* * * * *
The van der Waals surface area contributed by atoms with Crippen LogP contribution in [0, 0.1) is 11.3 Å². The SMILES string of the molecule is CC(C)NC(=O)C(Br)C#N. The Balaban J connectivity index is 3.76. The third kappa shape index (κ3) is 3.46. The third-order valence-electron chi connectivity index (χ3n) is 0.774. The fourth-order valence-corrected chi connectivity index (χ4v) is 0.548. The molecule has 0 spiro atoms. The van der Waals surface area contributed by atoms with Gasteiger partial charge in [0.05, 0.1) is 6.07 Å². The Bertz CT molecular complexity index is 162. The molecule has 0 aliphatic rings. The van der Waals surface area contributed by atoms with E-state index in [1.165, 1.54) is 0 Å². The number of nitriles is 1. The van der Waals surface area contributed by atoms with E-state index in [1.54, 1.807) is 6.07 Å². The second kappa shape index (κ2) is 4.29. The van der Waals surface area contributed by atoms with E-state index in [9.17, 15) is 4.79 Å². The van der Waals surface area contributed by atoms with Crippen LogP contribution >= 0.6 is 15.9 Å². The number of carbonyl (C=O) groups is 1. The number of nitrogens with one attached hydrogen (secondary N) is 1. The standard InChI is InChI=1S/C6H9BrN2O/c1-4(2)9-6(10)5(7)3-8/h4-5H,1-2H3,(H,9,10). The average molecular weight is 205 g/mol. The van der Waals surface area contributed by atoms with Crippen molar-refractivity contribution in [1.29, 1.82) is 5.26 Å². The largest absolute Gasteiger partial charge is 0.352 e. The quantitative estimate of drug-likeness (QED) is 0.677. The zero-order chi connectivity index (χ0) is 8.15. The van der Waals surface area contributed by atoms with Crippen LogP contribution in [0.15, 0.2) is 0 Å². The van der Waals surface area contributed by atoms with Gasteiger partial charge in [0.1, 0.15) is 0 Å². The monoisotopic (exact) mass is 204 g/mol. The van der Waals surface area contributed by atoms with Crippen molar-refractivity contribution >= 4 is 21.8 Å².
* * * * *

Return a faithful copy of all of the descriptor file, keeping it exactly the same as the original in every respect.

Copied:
The van der Waals surface area contributed by atoms with Crippen LogP contribution in [0, 0.1) is 11.3 Å². The SMILES string of the molecule is CC(C)NC(=O)C(Br)C#N. The Balaban J connectivity index is 3.76. The third kappa shape index (κ3) is 3.46. The third-order valence-electron chi connectivity index (χ3n) is 0.774. The fourth-order valence-corrected chi connectivity index (χ4v) is 0.548. The molecule has 0 spiro atoms. The van der Waals surface area contributed by atoms with Gasteiger partial charge in [0.05, 0.1) is 6.07 Å². The Bertz CT molecular complexity index is 162. The molecule has 0 aliphatic rings. The van der Waals surface area contributed by atoms with E-state index in [1.165, 1.54) is 0 Å². The number of nitriles is 1. The van der Waals surface area contributed by atoms with E-state index in [1.54, 1.807) is 6.07 Å². The second kappa shape index (κ2) is 4.29. The van der Waals surface area contributed by atoms with E-state index in [9.17, 15) is 4.79 Å². The van der Waals surface area contributed by atoms with Crippen LogP contribution >= 0.6 is 15.9 Å². The number of carbonyl (C=O) groups is 1. The number of nitrogens with one attached hydrogen (secondary N) is 1. The standard InChI is InChI=1S/C6H9BrN2O/c1-4(2)9-6(10)5(7)3-8/h4-5H,1-2H3,(H,9,10). The average molecular weight is 205 g/mol. The van der Waals surface area contributed by atoms with Crippen molar-refractivity contribution in [1.29, 1.82) is 5.26 Å². The largest absolute Gasteiger partial charge is 0.352 e. The quantitative estimate of drug-likeness (QED) is 0.677. The zero-order chi connectivity index (χ0) is 8.15. The van der Waals surface area contributed by atoms with Crippen LogP contribution in [0.15, 0.2) is 0 Å². The van der Waals surface area contributed by atoms with Gasteiger partial charge in [0.1, 0.15) is 0 Å². The monoisotopic (exact) mass is 204 g/mol. The van der Waals surface area contributed by atoms with Crippen molar-refractivity contribution >= 4 is 21.8 Å².